I remember when I was a child, I had to watch hours and hours of really old movies like “Singing in the Rain”, “Mary Poppins” to learn English. If you don’t know these films – you’re welcome to check them up – they’re really old! I didn’t exactly hate them, but I didn’t feel excited at all when watching these films.
And because of that, I highly recommend you choose movies you like. To do this, you can go to a website called Rotten Tomatoes, which is a website with many great critics and reviews on many tens of thousands of movies.
2. Select a movie that matches your current English level. For example, for beginners in English, I usually recommend you learn English through animations. The main reason is because the English is usually very friendly, nice and easy to understand.
On the other hand, if you try to watch something like “Romeo and Juliet”, you will be very confused. Shakespearian English (which is English used many centuries ago) is very difficult to understand on screen, even for advanced English learners.
3. Bring your dictionary. Maybe I’ll add point 3.5 too – choose a film with subtitles! So when you hear a word you’re interested in, check it up! Because you went through the trouble to understand it…you’ll be able to remember that word for a long time too!
4. Repeat short phrases! Some times, you might hear something cool in the movie. For example, some short phrases, or slang like, “hell yeah!”, or “sure thing”, or “you betcha!” that are commonly used in English. If you like how it sounds, it really helps to repeat it! After saying it out loud a while, you will be able to remember it for a longer time! It’s a great and enjoyable exercise – one of my personal favourites.
5. Without subtitles. I know it can be really challenging to watch a film in a foreign language without subtitles. So here’s my recommendation. When you watch a film the first time, just turn on subtitles. But if you get the chance to watch it a second time, try turning off subtitles.
This way, you already know the story from the first time you watched it. And this time, you can try listening to some individual words that you might have checked up last time. Or you might try to see how much you can understand the film without subtitles.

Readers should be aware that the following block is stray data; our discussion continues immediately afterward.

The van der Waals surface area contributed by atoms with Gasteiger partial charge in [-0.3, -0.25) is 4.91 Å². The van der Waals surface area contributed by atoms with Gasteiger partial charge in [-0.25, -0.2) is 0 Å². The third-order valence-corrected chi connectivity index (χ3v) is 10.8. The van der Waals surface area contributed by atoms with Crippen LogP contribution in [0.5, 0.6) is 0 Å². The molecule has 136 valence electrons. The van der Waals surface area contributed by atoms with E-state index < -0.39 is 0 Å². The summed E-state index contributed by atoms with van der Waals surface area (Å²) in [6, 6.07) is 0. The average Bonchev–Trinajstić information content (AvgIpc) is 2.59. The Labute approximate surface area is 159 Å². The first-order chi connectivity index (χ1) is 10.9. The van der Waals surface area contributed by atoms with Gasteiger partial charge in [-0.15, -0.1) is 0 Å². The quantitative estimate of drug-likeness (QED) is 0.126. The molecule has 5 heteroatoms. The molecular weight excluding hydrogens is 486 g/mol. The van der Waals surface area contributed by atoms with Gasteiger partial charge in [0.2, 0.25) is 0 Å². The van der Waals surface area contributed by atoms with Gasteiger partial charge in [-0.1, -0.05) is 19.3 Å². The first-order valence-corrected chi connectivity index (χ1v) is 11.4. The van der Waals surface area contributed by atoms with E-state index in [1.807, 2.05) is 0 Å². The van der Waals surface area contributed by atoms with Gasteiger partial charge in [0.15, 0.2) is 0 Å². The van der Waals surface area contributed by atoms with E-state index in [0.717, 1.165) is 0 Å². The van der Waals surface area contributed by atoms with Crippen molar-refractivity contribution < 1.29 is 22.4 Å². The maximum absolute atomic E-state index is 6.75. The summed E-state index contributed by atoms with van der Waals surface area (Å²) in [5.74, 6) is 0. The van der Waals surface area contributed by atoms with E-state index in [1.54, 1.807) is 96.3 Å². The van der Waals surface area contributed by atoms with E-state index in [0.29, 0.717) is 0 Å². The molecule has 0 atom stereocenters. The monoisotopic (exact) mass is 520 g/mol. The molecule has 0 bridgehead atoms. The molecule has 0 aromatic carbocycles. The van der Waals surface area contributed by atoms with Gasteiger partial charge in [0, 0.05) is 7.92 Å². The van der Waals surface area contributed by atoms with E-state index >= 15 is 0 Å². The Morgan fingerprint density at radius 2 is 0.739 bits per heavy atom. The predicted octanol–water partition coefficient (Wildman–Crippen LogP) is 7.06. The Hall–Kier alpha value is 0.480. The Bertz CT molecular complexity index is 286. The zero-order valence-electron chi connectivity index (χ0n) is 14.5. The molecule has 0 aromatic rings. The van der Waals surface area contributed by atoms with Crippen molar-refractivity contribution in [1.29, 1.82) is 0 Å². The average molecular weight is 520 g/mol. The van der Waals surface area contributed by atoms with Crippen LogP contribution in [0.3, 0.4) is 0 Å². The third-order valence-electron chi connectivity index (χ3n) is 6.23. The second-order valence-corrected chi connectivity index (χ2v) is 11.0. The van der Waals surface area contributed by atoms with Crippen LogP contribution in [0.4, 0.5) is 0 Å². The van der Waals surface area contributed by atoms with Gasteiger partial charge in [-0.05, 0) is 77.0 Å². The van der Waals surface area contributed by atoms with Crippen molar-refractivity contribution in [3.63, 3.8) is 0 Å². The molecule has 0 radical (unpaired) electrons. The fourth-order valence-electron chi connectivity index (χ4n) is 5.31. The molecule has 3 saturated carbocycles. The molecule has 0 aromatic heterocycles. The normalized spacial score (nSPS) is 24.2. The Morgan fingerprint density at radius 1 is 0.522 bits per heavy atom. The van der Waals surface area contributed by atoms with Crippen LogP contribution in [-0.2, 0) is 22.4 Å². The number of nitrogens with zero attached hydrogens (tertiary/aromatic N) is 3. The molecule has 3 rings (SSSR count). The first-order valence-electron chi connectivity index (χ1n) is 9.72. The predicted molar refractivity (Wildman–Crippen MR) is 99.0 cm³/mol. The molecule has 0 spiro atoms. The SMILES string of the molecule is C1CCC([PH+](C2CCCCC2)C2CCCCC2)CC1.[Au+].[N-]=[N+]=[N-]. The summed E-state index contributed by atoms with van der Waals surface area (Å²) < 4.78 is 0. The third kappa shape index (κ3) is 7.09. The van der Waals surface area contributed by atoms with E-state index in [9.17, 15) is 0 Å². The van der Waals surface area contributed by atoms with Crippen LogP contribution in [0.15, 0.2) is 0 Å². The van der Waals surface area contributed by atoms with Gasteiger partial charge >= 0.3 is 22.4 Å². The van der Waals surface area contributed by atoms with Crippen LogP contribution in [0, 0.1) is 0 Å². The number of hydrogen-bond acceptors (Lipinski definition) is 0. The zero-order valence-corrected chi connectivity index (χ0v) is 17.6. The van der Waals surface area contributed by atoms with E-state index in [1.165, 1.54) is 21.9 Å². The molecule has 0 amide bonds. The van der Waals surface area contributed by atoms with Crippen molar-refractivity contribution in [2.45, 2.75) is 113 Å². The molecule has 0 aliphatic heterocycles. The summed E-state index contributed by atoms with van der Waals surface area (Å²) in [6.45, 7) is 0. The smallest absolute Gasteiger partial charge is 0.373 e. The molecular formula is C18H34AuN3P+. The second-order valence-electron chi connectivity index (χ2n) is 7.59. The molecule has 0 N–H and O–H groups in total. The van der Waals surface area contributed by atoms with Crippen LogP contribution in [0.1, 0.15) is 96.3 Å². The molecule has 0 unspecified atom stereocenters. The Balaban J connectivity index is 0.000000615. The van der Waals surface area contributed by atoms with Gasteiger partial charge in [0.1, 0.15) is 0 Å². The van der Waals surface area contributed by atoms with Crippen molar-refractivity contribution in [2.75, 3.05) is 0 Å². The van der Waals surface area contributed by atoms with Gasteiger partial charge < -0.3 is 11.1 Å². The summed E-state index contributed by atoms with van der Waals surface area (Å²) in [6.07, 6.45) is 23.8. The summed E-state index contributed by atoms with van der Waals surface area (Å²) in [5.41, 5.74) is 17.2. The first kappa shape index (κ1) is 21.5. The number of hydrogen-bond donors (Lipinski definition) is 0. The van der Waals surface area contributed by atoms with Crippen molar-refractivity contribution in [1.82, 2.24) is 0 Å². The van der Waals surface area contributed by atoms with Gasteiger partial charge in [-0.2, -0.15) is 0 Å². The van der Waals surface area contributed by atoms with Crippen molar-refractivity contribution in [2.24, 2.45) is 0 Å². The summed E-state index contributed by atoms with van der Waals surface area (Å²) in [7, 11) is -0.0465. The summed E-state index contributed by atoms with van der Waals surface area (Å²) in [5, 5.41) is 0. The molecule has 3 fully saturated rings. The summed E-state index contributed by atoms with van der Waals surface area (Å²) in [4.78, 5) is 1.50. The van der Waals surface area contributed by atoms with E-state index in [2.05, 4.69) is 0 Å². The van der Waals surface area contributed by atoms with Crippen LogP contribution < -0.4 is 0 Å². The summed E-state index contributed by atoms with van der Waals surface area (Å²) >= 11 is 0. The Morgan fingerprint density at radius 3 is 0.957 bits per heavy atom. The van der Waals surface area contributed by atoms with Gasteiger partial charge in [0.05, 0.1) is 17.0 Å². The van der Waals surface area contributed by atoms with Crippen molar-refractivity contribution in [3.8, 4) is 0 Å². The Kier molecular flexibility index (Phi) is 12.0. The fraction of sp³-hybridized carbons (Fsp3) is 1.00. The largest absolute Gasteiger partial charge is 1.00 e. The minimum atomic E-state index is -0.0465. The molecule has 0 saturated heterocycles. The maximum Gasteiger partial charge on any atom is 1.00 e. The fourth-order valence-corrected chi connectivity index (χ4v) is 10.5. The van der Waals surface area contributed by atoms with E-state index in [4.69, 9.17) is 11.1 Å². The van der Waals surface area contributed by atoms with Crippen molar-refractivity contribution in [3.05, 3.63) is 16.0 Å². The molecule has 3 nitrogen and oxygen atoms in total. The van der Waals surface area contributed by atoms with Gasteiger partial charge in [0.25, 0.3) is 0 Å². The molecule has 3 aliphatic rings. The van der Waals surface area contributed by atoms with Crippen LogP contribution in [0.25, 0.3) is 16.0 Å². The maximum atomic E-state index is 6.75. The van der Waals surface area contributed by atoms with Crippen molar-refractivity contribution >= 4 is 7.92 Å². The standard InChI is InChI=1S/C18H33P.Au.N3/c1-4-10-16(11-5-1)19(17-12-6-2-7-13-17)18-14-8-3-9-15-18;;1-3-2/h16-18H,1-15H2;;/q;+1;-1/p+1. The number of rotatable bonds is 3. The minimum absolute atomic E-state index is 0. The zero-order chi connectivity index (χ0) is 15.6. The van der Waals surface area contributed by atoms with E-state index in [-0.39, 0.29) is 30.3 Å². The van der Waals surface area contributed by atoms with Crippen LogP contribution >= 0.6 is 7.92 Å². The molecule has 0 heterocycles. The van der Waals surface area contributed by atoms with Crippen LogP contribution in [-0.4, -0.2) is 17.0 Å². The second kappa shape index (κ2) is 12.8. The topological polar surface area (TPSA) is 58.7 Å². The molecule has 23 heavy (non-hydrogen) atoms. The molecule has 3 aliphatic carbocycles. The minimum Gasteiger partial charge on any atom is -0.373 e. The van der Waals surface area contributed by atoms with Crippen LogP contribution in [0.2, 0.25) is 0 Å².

6. VLC player. This is actually a video player I recommend for watching films on your computer. This is one of my favourite tools. Most people use it just to watch movies, but I use it a little differently. (And if you don’t have it, you can download VLC player, it’s free.)
Here’s what I do – if you download a movie online, and you play it, you know how you don’t understand English sometimes? VLC Player allows you to play back movies at half speed or quarter speed. So if there are parts you don’t understand, you can play these back at a slower speed and try again! It’s very helpful to practice your listening.
7. It’s okay to miss words…just let it go. Last of all, remember what we said in the start? Watching movies should be fun…so if you miss a word, a phrase, or even many sentences, that’s okay! Just follow along the subtitles and learn that way. Don’t make yourself feel bad…watching films is supposed to be fun!
A Better Way to Learn English with Film and Movies
I’ll admit – while learning English can be fun, there are a few disadvantages too. Here’s a few problems you may run into:
1. There are no subtitles. This is pretty rare nowadays. But if you watch a film without subtitles, it can be difficult to understand what’s going on.
2. You have to keep on pausing and playing to understand. It can take you many times to understand something said on screen, because sometimes, the film might be easy. But at other times, it might be hard to understand. (As an example, characters who play “professors” in films can be difficult to understand. They use some difficult words, which you may have never heard of before.)
3. You have to keep on checking up words. For every word you don’t know, you might want to look it up in the dictionary. While it’s a lot faster to check up words nowadays on our phones, it can be annoying to keep pausing and checking up words.
4. You can’t remember these words afterwards. It can be difficult to keep track of what you’ve learnt, because it takes time and effort to take notes, and we want to have an enjoyable experience in watching the movie, without having to be interrupted every minute to write down a word!
5. You don’t know if you remember these words after. After a week, or a month, or even three months, you might forget what you’ve learnt! And because you didn’t jot down notes, you can’t really test yourself either.